for more deliberations.

When they returned, two of three holdout jurors said they agreed with
the verdicts. But one held out, leading to a mistrial for fundraiser
Mufid Abdulqader and Holy Land's New Jersey representative,
Abdulrahman Odeh.

It's unclear why the two jurors initially said they did not agree and
then said they did agree with the verdicts. But one of those two said
that he didn't support a mistrial and wished they could have agreed on
all counts. Adding to the confusion was the response from some holdout
jurors that they "did not disagree" with the not guilty verdicts.

When the news got to the defendants' supporters in the sixth-floor
cafeteria – over RSS feeds on several cellphones – that none of the
defendants had been convicted, many of those in the room knelt briefly
in prayer.

Imam Moujahed Bakhach, a human relations commissioner in Fort Worth,
invoked God a few minutes later at a news conference.

"We thank God almighty first, and we thank the jury for their
patience," he said. Mahdi Bray, executive director of Muslim American
Society Freedom Foundation, said the government's failure to get any
convictions was evidence of the power of religious freedom.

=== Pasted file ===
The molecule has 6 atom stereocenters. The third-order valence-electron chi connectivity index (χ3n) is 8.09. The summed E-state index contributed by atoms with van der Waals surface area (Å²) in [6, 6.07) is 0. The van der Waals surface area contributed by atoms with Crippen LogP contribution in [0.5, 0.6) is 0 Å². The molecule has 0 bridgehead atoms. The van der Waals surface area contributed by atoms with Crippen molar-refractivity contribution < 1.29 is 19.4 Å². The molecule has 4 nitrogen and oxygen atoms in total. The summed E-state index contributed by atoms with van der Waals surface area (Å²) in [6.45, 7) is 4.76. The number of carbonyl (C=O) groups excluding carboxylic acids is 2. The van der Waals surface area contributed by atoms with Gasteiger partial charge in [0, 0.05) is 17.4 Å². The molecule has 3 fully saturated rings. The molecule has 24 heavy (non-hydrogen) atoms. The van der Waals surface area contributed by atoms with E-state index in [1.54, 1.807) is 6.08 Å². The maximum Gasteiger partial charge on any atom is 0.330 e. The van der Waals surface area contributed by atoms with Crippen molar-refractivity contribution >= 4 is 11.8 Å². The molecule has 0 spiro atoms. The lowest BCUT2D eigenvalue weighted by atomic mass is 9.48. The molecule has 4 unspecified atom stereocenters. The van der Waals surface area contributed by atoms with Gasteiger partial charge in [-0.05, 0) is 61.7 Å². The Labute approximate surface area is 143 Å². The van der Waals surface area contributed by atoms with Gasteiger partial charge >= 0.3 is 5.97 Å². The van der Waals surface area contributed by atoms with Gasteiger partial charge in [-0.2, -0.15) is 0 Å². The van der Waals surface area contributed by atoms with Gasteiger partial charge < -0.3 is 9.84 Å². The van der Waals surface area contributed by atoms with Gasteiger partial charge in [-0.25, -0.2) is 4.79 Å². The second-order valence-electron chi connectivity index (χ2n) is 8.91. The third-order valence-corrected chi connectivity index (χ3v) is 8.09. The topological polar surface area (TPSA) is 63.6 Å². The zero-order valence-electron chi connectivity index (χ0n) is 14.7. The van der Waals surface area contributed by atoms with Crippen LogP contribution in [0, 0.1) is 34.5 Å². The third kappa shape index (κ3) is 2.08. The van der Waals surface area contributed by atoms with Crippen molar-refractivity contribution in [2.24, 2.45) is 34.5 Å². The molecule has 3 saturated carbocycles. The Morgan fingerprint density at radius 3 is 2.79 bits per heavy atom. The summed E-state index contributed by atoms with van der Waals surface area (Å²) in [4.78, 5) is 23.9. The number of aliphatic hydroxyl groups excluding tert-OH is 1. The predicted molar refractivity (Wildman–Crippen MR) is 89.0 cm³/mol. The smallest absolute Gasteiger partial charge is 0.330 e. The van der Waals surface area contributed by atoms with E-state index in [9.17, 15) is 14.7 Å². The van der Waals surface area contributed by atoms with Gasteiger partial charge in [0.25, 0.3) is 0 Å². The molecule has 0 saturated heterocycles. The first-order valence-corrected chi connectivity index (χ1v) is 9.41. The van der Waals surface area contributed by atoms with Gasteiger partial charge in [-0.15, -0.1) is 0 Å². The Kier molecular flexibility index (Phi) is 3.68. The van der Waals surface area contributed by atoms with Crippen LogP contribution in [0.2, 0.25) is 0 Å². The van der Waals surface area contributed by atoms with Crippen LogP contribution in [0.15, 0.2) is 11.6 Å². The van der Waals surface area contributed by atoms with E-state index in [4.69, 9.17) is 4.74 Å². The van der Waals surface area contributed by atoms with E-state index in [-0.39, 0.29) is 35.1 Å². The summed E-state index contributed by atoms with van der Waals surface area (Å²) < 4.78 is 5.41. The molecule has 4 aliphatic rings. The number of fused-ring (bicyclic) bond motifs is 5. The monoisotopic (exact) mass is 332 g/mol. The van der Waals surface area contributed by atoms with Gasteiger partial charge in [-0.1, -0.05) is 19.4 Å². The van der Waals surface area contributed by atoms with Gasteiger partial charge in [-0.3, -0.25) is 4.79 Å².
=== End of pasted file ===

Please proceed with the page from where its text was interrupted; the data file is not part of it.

"The American Muslim community is protected under the First
Amendment," he said. "Feeding people is not a crime, and we aren't
going to let the American government make it a crime."

Islam teaches that Muslims are supposed to give money to charity,
particularly during their holy month of Ramadan. The Holy Land
Foundation was one of several charities closed by the U.S. government
that had benefited from those religious charitable contributions.

The government had alleged that the Holy Land Foundation was linked to
Hamas, a Muslim organization responsible for bombings in Israel – and
responsible for running programs to feed and care for needy Palestinians.

At the impromptu news conference, speakers condemned the government

Speaking forcefully before dozens of journalists, Ms. Elashi called
her father "an American hero."

"He's a person who heard a Palestinian orphan's cry for help and chose
not to ignore it," she said.


Nihad Awad, executive director of the Council on American-Islamic
Relations, drew links to McCarthyism in the 1950s.

"Today's campaign has a different name and a different target," said
Mr. Awad, whose group is an unindicted co-conspirator in the case.
"The campaign is anti-terrorism and the target is the American Muslim

Outside the courthouse, supporters braved the drizzle to hug the
defendants. With ear-to-ear smiles and tears in their eyes, they
shouted, "Takbir! Takbir!" (God is great!)

They lifted Mr. Baker, Mr. Odeh and defense lawyer Greg Westfall on
their shoulders to loud cheers and applause from the crowd. One person
passed out orange-and-pink sugar cookies.

Muslim activists raised a long banner reading, "Feeding Children is